Where Failure Ends with a Bullet: The Genesis of "A Single Spy"

Chris Schluep on March 28, 2017

Single-Spy225Do you ever wonder how an author develops an idea into a full-blooded novel? In this exclusive essay, William Christie describes how an idea and a character latched onto him and wouldn't let him go.

The Genesis of A Single Spy

By William Christie

Where did A Single Spy come from?  Quite simply, I'm a thriller writer and a history addict.  But this was the first time I've combined the two into a single book. The genesis took place in 1999, when Yale University Press published Professor John Erickson's military history: Stalin's War With Germany. I would like to stress that Professor Erickson's work, though monumental in scale and brilliantly researched during the Cold War before the Russian military archives were opened to the West, is not light reading by any stretch of the imagination. It is, however, the kind of tome that a hard-core history addict reads for pleasure. 

And buried deep within the second volume, The Road to Berlin, I found my diamond.  A five-page account (in over 1,100 pages of text) of Operation Long Jump, a German plan to assassinate Stalin, Roosevelt, and Churchill at the Teheran Conference of 1943. And how it was thwarted by a Soviet intelligence officer who had infiltrated German military intelligence.

I had never heard of such a thing, and that's a hard admission for a history addict to make. I tore through to the notes. Professor Erickson was honest enough to state that he had never been able to find any substantive official documentation on Operation Long Jump, other than the kind of propaganda stories about heroic Russian spies of the Great Patriotic War that the former Soviet Union loved to churn out. I suspect he included the account in his history because it was simply irresistible.

It was irresistible to me, also. Whenever I was doing other research, I looked for sources on Operation Long Jump. I never found any historical confirmation, other than Soviet intelligence accounts that were obviously fictionalized. The archives of German special forces, if in fact there had been any, vanished with the fall of Berlin. The legendary German commando Otto Skorzeny, who supposedly commanded Long Jump, always said that it had never taken place. But he would say that if it had failed, wouldn't he?

The consensus of retired British and American intelligence officers I spoke to was that the plot had never existed, but was a Russian ploy to have Roosevelt stay at the Soviet Embassy in Teheran, ostensibly for security reasons but actually so Soviet intelligence could bug his conversations and get a look at the American negotiating positions.

It was a classic intelligence wilderness of mirrors. And for me the perfect opportunity to write the historical novel I always dreamed of. A fictional story, yet absolutely correct in every single historical detail.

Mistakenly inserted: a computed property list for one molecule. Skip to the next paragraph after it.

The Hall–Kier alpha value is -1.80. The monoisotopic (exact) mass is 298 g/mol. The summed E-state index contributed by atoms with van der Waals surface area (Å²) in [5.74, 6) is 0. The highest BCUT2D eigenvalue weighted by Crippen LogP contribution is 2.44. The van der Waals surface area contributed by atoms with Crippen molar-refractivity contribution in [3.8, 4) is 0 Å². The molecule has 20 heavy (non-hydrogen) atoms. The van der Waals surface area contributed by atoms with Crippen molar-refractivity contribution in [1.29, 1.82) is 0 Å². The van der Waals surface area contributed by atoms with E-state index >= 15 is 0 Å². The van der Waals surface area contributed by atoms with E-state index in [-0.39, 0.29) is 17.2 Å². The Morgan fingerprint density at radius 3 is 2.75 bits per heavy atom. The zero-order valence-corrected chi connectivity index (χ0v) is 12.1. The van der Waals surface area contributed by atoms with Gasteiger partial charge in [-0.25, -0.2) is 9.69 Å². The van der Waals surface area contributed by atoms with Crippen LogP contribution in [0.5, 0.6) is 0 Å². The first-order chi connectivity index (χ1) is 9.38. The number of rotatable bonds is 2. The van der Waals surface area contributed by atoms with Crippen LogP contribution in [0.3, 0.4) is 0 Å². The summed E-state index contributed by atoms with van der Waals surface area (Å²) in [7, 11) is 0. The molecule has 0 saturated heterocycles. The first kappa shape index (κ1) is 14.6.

I was on the road, but I still had to find that single spy. In Professor Erickson's account, he was a Russian who had learned fluent German growing up near the ethnic German settlement of Helenendorf in Soviet Azerbaijan. And in the various Soviet accounts a typical young communist hero. Which didn't really interest me. By definition, spies are not stable personalities. Intelligence agencies look for recruits who have the same attributes as con artists, yet are not pure sociopaths unable to follow orders, experience loyalty, or respond to discipline. As you might imagine, this is a relatively small pool within the human population. And one of the reasons the CIA, who first recruited among the Eastern Ivy League establishment and then after Vietnam favored corn-fed middle-American patriots, has never been very good at human intelligence.

As he grew in my mind Alexsi was a thief, not so much by choice but because you had to be a thief not to starve during both the Great Famine and the Great Terror in the Soviet Union in the early 1930's. The child who in school honors Comrades Lenin and Stalin not so much because he is a fervent believer, but to stay out of trouble. Such a boy, when chosen (or blackmailed) by Soviet Intelligence, would pass all their loyalty tests - where failure ends with a bullet - while still secretly being his own man and not theirs. 

I also knew that to make him explicable to the reader I had to catch him young. So there Alexsi was, with the entire bitter history of the mid-twentieth century taking place before his eyes.


William Christie's new novel is A Single Spy, available April 25th.


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